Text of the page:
Person: Löwenheim, Leopold
Leopold Löwenheim was a German mathematician who worked on mathematical logic and is best-known for the Löwenheim-Skolem paradox.
Mathematical Profile (Excerpt):
- Löwenheim attended the Königliche Luisen Gymnasium in Berlin, completing his secondary schooling there in 1896.
- Having obtained qualifications to study at university, Löwenheim entered the Friedrich-Wilhelm University of Berlin in 1896 and studied mathematics and natural sciences there, and also at the Technische Hochschule in Charlottenburg, during the next four years.
- At the time when Löwenheim studied at these two universities they were in separate cities but now expansion has meant that Charlottenburg has become part of Berlin.
- Löwenheim was intending to qualify to teach in Gymnasiums and he wished to teach across a range of topics.
- The definition of non-Aryan included those with one grandparent of the Jewish religion and this was precisely the position that Löwenheim was in.
- In line with what happened to others in a similar position, Löwenheim escaped immediate dismissal in 1933 but was forced to retire in 1934.
- Not only did Löwenheim have problems with Nazi discrimination, but he also almost lost his life in the British bombing raids on Berlin.
- Bombing raids on Berlin had not been uncommon, with the first daylight raid in January 1943, but the hit on Löwenheim's home came before the major bombing assault on the capital began in November 1943.
- Löwenheim survived, but he lost his mathematical manuscripts, 1000 drawings, and his mathematical models.
- Although Löwenheim survived, top mathematical logicians such as Bernays, Tarski and Heinrich Scholtz (all of whom had visited Löwenheim during the 1939s) had no contact with him after 1939 and presumed that he had died in the war.
- Löwenheim, therefore, had a paper published that he was not aware of.
- The first significant publications by Löwenheim were the two papers, Über das Auflösungsproblem im logischen Klassenkalkül Ⓣ(On the resolution problem in the logical calculus class) published in 1908 and Über die Auflösung von Gleichungen im logischen Gebietekalkul Ⓣ(On the dissolution of equations in logical area calculus) in 1910.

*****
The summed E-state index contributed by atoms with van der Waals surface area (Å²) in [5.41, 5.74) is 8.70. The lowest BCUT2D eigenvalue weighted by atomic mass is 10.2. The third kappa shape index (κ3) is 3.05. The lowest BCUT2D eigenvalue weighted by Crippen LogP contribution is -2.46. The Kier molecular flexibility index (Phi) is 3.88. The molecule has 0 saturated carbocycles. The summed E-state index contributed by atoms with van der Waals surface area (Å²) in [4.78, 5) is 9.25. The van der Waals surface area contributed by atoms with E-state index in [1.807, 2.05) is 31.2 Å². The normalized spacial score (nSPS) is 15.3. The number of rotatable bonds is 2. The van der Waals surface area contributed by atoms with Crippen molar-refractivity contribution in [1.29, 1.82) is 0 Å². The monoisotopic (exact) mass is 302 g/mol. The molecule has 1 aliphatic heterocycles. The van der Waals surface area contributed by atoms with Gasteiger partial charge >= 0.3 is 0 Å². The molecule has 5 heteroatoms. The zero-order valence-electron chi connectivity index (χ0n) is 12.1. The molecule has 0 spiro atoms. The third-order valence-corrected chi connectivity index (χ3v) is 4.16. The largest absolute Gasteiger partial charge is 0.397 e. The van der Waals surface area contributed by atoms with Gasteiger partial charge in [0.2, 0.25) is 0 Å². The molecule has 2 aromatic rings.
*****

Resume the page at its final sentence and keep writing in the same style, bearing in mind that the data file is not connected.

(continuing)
- In Über Transformationen im Gebietekalkül Ⓣ(On transformations in areas calculus) (1913) Löwenheim studied matrices of domains and, in a similar way to a modern linear algebra course, showed that transformations can be represented by matrices.
- Let us now look at the result for which Löwenheim is most remembered, namely the Löwenheim-Skolem paradox (which Skolem pointed out is not a paradox!).
- In this paper Löwenheim proved the remarkable result that for any set of sentences of standard predicate logic, if there is an interpretation in which they are true in some domain, there is also an interpretation that makes them true in a countable subset of the original domain.
- The result was called a paradox since it was believed that certain sets of axioms characterised the real numbers, and now Löwenheim's result showed that the same axioms must hold in a countable subset of the real numbers.
- Löwenheim's result then shows that the real numbers contain a countable ordered field which then cannot satisfy the least-upper-bound axiom which is a second-order sentence.
- As we mentioned above, despite people believing that Löwenheim had died in the war, he had been able to begin teaching again in 1946.
Born 26 June 1878, Krefeld, German. Died 5 May 1957, Berlin, Germany.
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Adapted from other CC BY-SA 4.0 Sources:
- O’Connor, John J; Robertson, Edmund F: MacTutor History of Mathematics Archive